The ranking system that the I.C.K.F. has implemented is the first time a world organization has provided, to each country, two kinds of ranking. The ranking can be divided into Regular and Honorary. Points may be received by competing in a sanctioned tournament and/or promoting and sponsoring sanctioned events, just to name a few. The type of event also affects the amount of points; for example, a World Tournament offers more points than does a National Tournament. Finally, age does play a factor in attaining rank. Even though I have earned over 500 points, I still cannot receive the rank of Tenth Degree until I turn age 65. Students of any age may receive ranking under first degree black sash, however you must be at least 16 years old to earn First Degree Black. Anyone earning First Degree and above will receive a certificate by the I.C.K.F. and their sash will come with the I.C.K.F. logo and the student’s name inscribed on it. The advanced ranking goes as follows: First through Fifth Degree receives a black sash, Sixth through Eighth degree receives a red sash, and Ninth and Tenth Degree will receive a gold sash.

WG: Your tournament is regarded as one of the premiere Chinese martial arts events to take place each year in the United States. What new plans do you have for the tournament in the future?

HCL:
Thank you for your kind words. There is no doubt that I appreciate all the support given by everyone that helps make us one of the nation’s most premiere tournaments. I still believe we are never perfect, so we must work harder each year to try and improve. I hope to raise Chinese Kuoshu to where we can hold professional Lei Tai Fighting with Forms and Weapons competition as well. In order for this to take place, the U.S.C.K.F. will need to raise a lot of financial support to fund this type of event. I am hopeful that, though media such as this, we may spark an interest.

WG: You have received many awards. Of all your achievements, is there one which you cherish the most?

HCL:
As you mentioned, I have received many different awards from several different organizations and I certainly cherish them all. If I had to pick out one, I would have to say that receiving the Governor’s Proclamation, every year since 1991, proclaiming our tournament as “Chinese Kuoshu Week” is the biggest honor, because I accept it on behalf of all of those who work so hard to promote Chinese Martial Arts.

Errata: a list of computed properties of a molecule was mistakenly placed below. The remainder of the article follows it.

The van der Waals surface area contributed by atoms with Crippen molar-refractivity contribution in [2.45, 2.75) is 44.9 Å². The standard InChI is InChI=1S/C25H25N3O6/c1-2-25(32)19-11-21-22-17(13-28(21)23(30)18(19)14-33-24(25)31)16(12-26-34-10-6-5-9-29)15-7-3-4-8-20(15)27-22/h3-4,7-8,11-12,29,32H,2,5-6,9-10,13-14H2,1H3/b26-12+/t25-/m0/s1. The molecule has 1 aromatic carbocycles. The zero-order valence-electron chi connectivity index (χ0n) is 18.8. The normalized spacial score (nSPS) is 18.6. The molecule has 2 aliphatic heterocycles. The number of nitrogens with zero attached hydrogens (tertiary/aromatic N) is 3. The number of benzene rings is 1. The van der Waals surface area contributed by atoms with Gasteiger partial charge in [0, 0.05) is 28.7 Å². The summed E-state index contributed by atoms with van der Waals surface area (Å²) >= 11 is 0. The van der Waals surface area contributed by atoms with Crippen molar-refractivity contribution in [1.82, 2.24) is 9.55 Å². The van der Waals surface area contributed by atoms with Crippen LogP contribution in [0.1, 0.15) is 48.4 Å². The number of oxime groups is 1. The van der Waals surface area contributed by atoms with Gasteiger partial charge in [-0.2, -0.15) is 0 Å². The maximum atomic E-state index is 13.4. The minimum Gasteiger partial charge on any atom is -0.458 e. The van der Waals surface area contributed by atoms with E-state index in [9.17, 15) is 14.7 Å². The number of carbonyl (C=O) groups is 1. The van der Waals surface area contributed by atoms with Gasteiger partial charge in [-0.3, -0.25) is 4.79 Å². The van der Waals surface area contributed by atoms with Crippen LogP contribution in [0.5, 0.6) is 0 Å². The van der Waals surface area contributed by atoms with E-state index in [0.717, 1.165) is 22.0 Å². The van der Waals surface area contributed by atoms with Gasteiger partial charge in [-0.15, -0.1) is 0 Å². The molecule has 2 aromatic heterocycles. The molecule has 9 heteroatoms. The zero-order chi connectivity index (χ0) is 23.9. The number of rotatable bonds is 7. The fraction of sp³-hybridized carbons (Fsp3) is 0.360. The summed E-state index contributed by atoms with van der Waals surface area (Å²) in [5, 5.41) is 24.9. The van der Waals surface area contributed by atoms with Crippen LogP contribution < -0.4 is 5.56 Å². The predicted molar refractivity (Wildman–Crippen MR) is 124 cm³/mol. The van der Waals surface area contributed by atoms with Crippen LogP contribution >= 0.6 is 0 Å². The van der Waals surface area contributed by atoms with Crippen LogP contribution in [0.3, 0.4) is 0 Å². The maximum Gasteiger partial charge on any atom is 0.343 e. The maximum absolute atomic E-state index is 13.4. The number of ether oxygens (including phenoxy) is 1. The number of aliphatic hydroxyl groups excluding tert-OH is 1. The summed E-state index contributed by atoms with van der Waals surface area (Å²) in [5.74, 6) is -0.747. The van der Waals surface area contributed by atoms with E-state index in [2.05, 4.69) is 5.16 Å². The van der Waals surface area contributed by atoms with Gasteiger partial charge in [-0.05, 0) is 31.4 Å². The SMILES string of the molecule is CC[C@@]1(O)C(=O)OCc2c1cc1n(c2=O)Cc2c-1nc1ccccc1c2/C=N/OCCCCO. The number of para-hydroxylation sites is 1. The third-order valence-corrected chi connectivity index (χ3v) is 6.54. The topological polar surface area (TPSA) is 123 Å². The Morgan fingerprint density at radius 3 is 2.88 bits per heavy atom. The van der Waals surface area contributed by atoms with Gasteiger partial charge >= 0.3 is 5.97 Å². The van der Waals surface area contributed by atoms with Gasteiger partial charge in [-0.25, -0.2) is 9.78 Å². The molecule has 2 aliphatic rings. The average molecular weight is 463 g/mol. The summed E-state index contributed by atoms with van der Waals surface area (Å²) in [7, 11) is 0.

Female fighters battle for a place on the 1992 U.S. Kuoshu Team

 

WG: What is in store for you in the future?

HCL:
I believe in less talk and more action. In my future, I will continue to promote and teach the Chinese Martial Arts. Even though I am not famous, I have traveled and met many famous people and earned their respect by doing more and talking less.

WG: Besides being the President of the U.S.C.K.F. you are 64th Grandmaster of Tien Shan Pai (having succeeded Wang Chueh Jen after his passing). What are your responsibilities regarding this position?

HCL:
Succeeding my teacher is a great honor, but it carries a great burden. Over the past few years I have not been able to promote Tien Shan Pai as much as I would like due to my duties with the U.S.C.K.F. Recently, I am very pleased to announce, I have founded the Tien Shan Pai Association, which is being promoted not just in the U.S., but in Europe as well. Tien Shan Pai has already earned major recognition for its competition in fighting, forms and weapons divisions. I am proud to promote and carry the Tien Shan Pai lineage on for generations to come.

Alex Czech of the German Chinese Kuoshu Institute presents Huang Chien-Liang with a giant Tien Shan Pai flag, July 1998

 

WG: What is in store for you in the future?

HCL:
I believe in less talk and more action. In my future, I will continue to promote and teach the Chinese Martial Arts. Even though I am not famous, I have traveled and met many famous people and earned their respect by doing more and talking less.